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Discussion Starter · #1 ·
Being a newbe, I am looking for some advice as to what printer to purchase.
I understand that I have to print to some sort of media before pressing on to the item.
I would like to be able to use my images on mugs, tshirts (poly/cotton mix, 100 poly and 100 cotton) flasks and drinking thermal mugs.

Not sure if that is a tall order and would appreciate any advice or pointing in the right direction.
Many thanks
Simon
 

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You can't get all that done with 1 printer.

Read up here on Sublimation. That would be a stand-alone printer that would allow you to sublimate mugs, poly shirts, etc.

100% cotton would need a separate printer, with pigment ink. And separate type of transfer paper.

You'll also need two diffeent heat sources. One to press flat items like clothing. And a separate one to cure hard substrates like mugs.
 

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Simon.

You would need multiple printers. First a sublimation printer such as the Virtuoso for printing 100% polyester, mugs, flasks, etc. You would then need an inkjet, laser or Chromablast printer for the other fabrics that you mentioned.
 

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Discussion Starter · #4 ·
Thank you for the advice. Thought that might be the case. I have identified the following printer: Sawgrass Virtuoso SG400 A4 - hoping this will cover everything apart from the tshirts.
Is there any reason why I would not go for that or suggest an alternative.
Thanks
 

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Being a newbe, I am looking for some advice as to what printer to purchase.
I understand that I have to print to some sort of media before pressing on to the item.
I would like to be able to use my images on mugs, tshirts (poly/cotton mix, 100 poly and 100 cotton) flasks and drinking thermal mugs.

Not sure if that is a tall order and would appreciate any advice or pointing in the right direction.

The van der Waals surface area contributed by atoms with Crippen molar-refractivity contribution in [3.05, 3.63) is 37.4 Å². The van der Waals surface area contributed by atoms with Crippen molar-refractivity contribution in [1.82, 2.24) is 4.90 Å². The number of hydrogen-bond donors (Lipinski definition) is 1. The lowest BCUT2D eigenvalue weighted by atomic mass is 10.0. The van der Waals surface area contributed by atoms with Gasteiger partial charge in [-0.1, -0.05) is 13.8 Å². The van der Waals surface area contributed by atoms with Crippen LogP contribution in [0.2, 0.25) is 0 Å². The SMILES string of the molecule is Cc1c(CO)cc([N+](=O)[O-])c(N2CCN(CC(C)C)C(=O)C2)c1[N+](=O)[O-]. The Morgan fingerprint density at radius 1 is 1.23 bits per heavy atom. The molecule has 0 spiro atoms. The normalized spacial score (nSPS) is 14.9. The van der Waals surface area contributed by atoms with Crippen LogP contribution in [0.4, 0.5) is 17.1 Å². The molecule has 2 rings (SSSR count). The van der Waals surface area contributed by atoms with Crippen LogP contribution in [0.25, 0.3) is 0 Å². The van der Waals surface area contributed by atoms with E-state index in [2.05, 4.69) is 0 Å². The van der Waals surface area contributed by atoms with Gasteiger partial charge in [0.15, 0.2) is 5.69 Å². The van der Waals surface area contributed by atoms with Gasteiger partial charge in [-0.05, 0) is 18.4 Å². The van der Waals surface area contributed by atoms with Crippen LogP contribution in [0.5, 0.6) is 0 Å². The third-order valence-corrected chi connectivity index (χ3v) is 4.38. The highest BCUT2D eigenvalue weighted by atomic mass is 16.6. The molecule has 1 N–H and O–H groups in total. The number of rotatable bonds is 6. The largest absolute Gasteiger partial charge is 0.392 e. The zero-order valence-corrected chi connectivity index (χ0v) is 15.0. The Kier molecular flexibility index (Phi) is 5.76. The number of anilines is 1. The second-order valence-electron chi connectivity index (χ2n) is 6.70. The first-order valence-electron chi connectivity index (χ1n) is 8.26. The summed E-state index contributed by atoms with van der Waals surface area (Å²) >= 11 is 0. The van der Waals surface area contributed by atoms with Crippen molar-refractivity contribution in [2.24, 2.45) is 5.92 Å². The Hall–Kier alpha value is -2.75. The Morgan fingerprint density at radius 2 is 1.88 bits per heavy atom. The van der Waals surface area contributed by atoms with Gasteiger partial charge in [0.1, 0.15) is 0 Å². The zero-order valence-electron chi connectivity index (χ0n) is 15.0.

Many thanks
Simon
The OKI White Toner printer is your only option for doing ALL those things with one printer!
 

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On your computer, go to "you tube".
Search for Sublimation printing, T-shirt printing both(cotton and poly-fabrics), heat presses for mugs and heat presses for T-shirts.
The webinars will enlighten you in the differences of printers and final finishes to products. You need to know and understand these differences before you outlay for expensive machines. Transfer paper called "Forever transfer" will achieve the results that you ask for with the heat presses but the "finishes" will differ to sublimation. Some printing on the Forever light color no-weed and foils, Hard Surfaces transfer papers are possible to achieve on an inexpensive laser color printer so long as the printer runs at low temperatures that will not melt the transfer paper
call me Alan
 

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Discussion Starter · #12 ·
Thanks all for the advice and support.
Ive narrowed it all down to producing Garments with DTG and nearly everything else with either one of the two printers below. Problem now is what printer do I go for as the price difference is quite different. I also understand that the software plays a big part in all this and just want a solution that is simple to use.

So ive adjusted my service offering to. Garments with DTG and occasional transfer and then mugs, flasks and alike on one of the following.

Please advice if you would not mind which one to go for or a suitable alternative.
1. OKI Pro7411WT
2. Sawgrass Virtuoso SG400 A4